A population survey of ischaemic heart disease and minor psychiatric disorder in men.
Stansfeld SA., Sharp DS., Gallacher JE., Yarnell JW.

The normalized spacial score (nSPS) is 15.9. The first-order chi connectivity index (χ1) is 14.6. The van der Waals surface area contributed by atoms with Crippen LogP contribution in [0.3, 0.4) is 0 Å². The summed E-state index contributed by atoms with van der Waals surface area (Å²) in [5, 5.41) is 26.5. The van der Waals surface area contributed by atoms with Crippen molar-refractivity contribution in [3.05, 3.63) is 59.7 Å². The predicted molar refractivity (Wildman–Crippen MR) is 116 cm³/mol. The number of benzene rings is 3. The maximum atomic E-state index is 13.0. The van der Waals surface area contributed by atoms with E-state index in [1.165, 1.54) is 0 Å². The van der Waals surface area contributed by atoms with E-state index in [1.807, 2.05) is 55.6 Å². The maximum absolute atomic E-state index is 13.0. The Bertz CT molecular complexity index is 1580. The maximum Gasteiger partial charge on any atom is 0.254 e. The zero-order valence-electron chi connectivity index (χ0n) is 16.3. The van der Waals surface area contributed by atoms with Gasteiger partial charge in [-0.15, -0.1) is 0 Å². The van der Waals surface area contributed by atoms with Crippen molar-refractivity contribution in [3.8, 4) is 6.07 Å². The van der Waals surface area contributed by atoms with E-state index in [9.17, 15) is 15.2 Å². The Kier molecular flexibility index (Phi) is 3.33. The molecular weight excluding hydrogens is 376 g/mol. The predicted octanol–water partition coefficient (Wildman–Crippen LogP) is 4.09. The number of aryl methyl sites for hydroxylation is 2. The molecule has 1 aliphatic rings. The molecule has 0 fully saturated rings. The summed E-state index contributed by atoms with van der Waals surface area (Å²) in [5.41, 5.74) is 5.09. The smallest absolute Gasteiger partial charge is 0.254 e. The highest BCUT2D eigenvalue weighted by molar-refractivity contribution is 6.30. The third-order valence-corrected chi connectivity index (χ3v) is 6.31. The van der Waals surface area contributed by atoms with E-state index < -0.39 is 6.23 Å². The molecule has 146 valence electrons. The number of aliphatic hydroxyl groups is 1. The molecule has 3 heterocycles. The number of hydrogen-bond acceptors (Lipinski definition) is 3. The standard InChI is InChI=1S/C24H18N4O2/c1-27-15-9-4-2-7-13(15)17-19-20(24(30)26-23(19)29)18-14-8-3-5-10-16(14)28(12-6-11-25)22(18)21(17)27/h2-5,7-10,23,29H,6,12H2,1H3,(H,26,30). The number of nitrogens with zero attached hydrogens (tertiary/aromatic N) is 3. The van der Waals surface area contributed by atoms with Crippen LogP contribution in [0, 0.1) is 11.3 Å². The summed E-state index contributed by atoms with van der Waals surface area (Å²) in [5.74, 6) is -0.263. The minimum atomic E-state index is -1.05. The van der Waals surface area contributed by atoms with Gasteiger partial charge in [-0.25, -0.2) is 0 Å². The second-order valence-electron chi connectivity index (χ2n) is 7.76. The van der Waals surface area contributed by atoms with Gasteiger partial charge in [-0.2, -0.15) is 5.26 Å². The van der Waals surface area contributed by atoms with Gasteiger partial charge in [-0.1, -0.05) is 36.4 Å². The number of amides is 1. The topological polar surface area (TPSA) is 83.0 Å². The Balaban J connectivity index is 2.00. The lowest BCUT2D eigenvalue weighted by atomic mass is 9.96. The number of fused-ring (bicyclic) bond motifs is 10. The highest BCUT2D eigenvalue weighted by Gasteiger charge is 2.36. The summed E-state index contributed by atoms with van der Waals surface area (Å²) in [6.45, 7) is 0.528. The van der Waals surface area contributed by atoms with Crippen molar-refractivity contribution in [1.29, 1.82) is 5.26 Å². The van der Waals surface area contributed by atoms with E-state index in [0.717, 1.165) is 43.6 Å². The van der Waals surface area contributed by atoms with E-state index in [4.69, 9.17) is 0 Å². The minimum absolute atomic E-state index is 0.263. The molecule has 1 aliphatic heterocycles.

Associations between ischaemic heart disease and psychiatric morbidity in hospital recruited samples may be confounded by differential referral of patients with co-morbidity. Associations of angina, past history of myocardial infarction, blood pressure, and electrocardiographic evidence of ischaemia with psychiatric disorder can best be examined in community samples as reported here in 2204 middle-aged men from the Caerphilly Collaborative Study. There was a strong association between past history of myocardial infarction, non-specific chest pain, Angina Grade II and psychiatric disorder measured by the 30-item General Health Questionnaire. Electrocardiographic evidence of ischaemia alone was not significantly associated with psychiatric disorder. It is suggested that non-specific chest pain is a symptom of psychiatric disorder; conversely in severe angina psychiatric disorder is secondary to the pain, restricted activity and threat to life which angina implies.